It helped too that, as vague as the term “smart” is, “nootropics” is equally broad. It was coined by Romanian scientist Corneliu E. Giurgea in 1972 when he created a drug he believed enhanced memory and learning. (Silicon Valley types often cite his tagline: “Man will not wait passively for millions of years before evolution offers him a better brain.”) But today it’s an umbrella term that includes everything from prescription drugs, to dietary supplements on sliding scales of safety and effectiveness, to commonplace stimulants like caffeine — anything a person might use in an effort to enhance cognitive function, whatever that might mean to them. Obviously, not everyone wants to take a risky sleep medication.

For those people, there’s Whole Foods bottles of Omega-3 and B vitamins. In 2013, the American Psychological Association estimated that grocery store “brain booster” supplements and other cognitive enhancement products were already a $1 billion-a-year industry. In 2014, analysts projected “brain fitness” becoming an $8 billion industry by 2015. And of course, supplements — unlike medications that require prescriptions — are barely regulated, making them a nearly limitless market.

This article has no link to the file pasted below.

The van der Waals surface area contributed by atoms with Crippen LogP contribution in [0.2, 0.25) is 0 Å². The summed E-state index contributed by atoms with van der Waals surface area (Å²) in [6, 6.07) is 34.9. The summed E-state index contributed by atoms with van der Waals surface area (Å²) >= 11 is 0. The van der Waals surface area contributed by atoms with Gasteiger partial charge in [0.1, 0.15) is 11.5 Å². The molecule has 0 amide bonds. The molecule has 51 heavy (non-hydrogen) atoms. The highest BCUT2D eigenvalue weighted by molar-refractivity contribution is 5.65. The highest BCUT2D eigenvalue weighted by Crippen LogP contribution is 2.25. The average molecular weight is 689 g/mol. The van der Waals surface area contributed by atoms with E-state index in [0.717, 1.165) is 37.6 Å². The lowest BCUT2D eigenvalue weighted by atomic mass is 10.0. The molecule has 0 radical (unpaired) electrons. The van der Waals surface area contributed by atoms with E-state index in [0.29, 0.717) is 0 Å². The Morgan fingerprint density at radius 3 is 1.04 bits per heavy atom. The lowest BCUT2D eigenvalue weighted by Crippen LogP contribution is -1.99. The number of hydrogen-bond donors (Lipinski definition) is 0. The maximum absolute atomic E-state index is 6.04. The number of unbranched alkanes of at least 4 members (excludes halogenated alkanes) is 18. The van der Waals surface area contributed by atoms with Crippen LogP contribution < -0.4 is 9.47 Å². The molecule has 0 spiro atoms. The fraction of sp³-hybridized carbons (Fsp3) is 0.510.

“Is the Limitless pill real?” bloggers asked, before providing lists of the “best nootropics to sharpen your mental activity.”


The first I heard about BrainGear was in an email from BrainGear. “BrainGear is a mind wellness drink,” a BrainGear spokesperson explained. “Our drink contains 13 nutrients that help lift brain fog, improve clarity, and balance mood without giving you the jitters (no caffeine). It’s like a green juice for your neurons!” This company is based in San Francisco.

BrainGear offered to send me a week’s worth of BrainGear — two three-packs, each retailing for $9.99 — as a sample, to “nourish” my mind, and I agreed. What did I have to lose?

The BrainGear label said to drink an entire bottle every day, first thing in the morning, on an empty stomach, and also that it “tastes best cold,” which we all know is code for “tastes awful no matter what.”